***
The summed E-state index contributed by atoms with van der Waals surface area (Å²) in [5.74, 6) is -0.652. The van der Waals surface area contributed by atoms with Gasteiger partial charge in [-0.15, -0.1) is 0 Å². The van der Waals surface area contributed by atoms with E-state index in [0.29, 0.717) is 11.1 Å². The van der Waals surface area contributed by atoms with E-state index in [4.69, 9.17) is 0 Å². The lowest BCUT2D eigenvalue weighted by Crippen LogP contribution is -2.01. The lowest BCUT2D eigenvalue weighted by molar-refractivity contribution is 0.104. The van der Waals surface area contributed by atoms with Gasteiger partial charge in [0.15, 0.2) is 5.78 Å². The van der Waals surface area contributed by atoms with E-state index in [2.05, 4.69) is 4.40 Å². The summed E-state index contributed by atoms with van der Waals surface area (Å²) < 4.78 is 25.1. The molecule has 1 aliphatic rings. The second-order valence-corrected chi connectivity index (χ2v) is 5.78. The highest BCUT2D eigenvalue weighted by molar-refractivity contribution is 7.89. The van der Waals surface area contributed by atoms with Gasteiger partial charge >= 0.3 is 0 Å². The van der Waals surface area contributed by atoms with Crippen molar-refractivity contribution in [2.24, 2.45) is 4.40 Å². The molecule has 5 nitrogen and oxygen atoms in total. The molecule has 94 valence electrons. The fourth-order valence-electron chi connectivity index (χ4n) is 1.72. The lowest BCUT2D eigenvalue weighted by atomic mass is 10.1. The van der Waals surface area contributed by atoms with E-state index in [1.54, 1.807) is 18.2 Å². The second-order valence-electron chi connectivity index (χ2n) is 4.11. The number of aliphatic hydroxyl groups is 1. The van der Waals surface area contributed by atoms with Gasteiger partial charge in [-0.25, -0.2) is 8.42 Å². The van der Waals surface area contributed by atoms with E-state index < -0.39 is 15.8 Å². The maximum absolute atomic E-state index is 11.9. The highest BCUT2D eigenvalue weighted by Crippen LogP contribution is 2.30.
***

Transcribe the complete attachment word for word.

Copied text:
The summed E-state index contributed by atoms with van der Waals surface area (Å²) in [5.74, 6) is -0.652. The van der Waals surface area contributed by atoms with Gasteiger partial charge in [-0.15, -0.1) is 0 Å². The van der Waals surface area contributed by atoms with E-state index in [0.29, 0.717) is 11.1 Å². The van der Waals surface area contributed by atoms with E-state index in [4.69, 9.17) is 0 Å². The lowest BCUT2D eigenvalue weighted by Crippen LogP contribution is -2.01. The lowest BCUT2D eigenvalue weighted by molar-refractivity contribution is 0.104. The van der Waals surface area contributed by atoms with Gasteiger partial charge in [0.15, 0.2) is 5.78 Å². The van der Waals surface area contributed by atoms with E-state index in [2.05, 4.69) is 4.40 Å². The summed E-state index contributed by atoms with van der Waals surface area (Å²) < 4.78 is 25.1. The molecule has 1 aliphatic rings. The second-order valence-corrected chi connectivity index (χ2v) is 5.78. The highest BCUT2D eigenvalue weighted by molar-refractivity contribution is 7.89. The van der Waals surface area contributed by atoms with Gasteiger partial charge >= 0.3 is 0 Å². The van der Waals surface area contributed by atoms with Crippen molar-refractivity contribution in [2.24, 2.45) is 4.40 Å². The molecule has 5 nitrogen and oxygen atoms in total. The molecule has 94 valence electrons. The fourth-order valence-electron chi connectivity index (χ4n) is 1.72. The lowest BCUT2D eigenvalue weighted by atomic mass is 10.1. The van der Waals surface area contributed by atoms with E-state index in [1.54, 1.807) is 18.2 Å². The second-order valence-electron chi connectivity index (χ2n) is 4.11. The number of aliphatic hydroxyl groups is 1. The van der Waals surface area contributed by atoms with Gasteiger partial charge in [-0.25, -0.2) is 8.42 Å². The van der Waals surface area contributed by atoms with E-state index < -0.39 is 15.8 Å². The maximum absolute atomic E-state index is 11.9. The highest BCUT2D eigenvalue weighted by Crippen LogP contribution is 2.30.